BARNHILL: I don’t know. [laughter] Well, let me just say that I didn’t establish it based on all those things I read in the books, but half of what I read in books doesn’t apply to me anyway as a woman and as a person of color, so that. But I mean, I went and read all the little books and stuff and, “You do this, and you do that, and you get this board that, you know -- all these 70:00presidents. And they make all these millions, and they give to your organization.” Well, yeah, maybe in a different world, but, in this world, when you’re working on a controversial issue, you’re black, and you’re a female -- I mean, look at the -- the Council on Foundations put out this survey that said that organizations that work around issues of black people and people of color that are run by a person of color, and if she’s woman, they get the least amount of philanthropic dollars. It’s that triple quandary, right? So, anyway, I mean -- so I tried to start it by reading those books and going to those little foundations or workshops and, whatever, nonprofits and their workshops, and none of that worked for me. You know? I couldn’t get the president of Coke to want to be on my board, and he doesn’t or she still doesn’t -- I don’t know, male or female. But anyway, what I quickly realized 71:00is that I was and am a grassroots organizer, and I knew how to mobilize people, and I know how to bring people to a common issue, right, by peeling back all that crap and just making it real. It’s kind of like, “Who funded us the most for so many years? Mothers, professional mothers, black and white, who know what it --” you know, they understand intimately what that means to have a child, and when they think about being separated from their child like that, what would that -- you know? So, anyway, I just left all that textbook stuff alone. I quite going to the seminars and taking the notes, and then I just started thinking, “OK, I’m an organizer. I know how to bring people together around an issue.” And I ran Forever Family as a grassroots organization, and “grassroots” isn’t that it can only be a certain size. Grassroots is about the philosophy of how you take up your work and how you engage people, and so 72:00that’s really what I did, and I’m sure I’ve broken every, like, one of the little rules, the nonprofit rules, which is part of why I’m writing a book now and interviewing activists who have done it a different way and lifting up these new models, because people need to see that the -- you know, I have nothing against doing it the nonprofit, cookie-cutter way. If you have a United Way or a Salvation Army or Red Cross or whatever, by all means do it like that. But if you’re working on a controversial issue, if you are considered a minority or a disadvantaged group or whatever, you can’t do it that way. So, you know, my book is about lifting up other ways of doing it and inviting people both in those disenfranchised communities but in our larger communities to say, “Hey, there is another way we can get this done.”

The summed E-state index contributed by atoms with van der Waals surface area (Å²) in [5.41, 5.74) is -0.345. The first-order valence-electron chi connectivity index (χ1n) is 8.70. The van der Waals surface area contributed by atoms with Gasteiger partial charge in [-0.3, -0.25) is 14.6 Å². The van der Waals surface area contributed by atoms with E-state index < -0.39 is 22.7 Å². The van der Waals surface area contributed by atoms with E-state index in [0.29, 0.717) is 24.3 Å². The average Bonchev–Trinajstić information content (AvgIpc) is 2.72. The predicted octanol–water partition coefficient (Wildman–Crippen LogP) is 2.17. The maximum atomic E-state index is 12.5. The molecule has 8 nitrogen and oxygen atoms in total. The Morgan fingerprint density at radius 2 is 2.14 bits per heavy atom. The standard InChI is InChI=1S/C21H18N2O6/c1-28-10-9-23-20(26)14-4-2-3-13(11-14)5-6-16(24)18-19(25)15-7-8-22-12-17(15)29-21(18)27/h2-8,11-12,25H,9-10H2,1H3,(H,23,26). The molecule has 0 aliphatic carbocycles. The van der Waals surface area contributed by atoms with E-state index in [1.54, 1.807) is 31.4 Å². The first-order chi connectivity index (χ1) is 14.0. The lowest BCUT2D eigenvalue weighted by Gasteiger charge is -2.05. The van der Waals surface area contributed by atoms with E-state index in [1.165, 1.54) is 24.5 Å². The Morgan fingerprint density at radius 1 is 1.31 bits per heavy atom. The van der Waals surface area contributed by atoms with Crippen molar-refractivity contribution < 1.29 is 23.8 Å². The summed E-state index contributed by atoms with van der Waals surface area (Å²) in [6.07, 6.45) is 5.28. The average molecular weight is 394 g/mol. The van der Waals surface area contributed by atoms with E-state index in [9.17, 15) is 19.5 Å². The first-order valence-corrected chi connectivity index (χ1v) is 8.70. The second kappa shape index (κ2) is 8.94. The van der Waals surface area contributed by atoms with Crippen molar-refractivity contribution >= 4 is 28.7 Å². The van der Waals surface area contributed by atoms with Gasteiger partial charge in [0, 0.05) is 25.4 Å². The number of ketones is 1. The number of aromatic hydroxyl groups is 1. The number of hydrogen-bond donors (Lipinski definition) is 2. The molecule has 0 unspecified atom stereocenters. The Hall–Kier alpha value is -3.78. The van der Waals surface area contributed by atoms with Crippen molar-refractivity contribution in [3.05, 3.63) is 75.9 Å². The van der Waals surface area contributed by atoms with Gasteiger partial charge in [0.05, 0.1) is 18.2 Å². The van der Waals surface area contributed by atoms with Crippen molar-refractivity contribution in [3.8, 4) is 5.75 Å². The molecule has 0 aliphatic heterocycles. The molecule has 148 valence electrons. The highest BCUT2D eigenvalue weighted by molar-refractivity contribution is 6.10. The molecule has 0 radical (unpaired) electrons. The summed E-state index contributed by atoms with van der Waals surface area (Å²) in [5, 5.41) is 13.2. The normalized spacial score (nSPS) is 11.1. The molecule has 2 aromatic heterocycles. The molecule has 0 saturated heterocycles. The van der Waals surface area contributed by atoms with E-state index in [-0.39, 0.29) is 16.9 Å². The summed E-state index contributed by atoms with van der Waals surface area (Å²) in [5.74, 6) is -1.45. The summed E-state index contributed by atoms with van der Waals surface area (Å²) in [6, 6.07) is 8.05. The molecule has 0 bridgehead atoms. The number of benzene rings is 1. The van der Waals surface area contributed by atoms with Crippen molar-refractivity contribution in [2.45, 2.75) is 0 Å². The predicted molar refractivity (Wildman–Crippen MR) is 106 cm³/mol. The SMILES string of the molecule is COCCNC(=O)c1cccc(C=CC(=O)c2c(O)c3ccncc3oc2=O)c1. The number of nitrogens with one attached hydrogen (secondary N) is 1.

GERRARD: Now, Forever Family started off under a different name.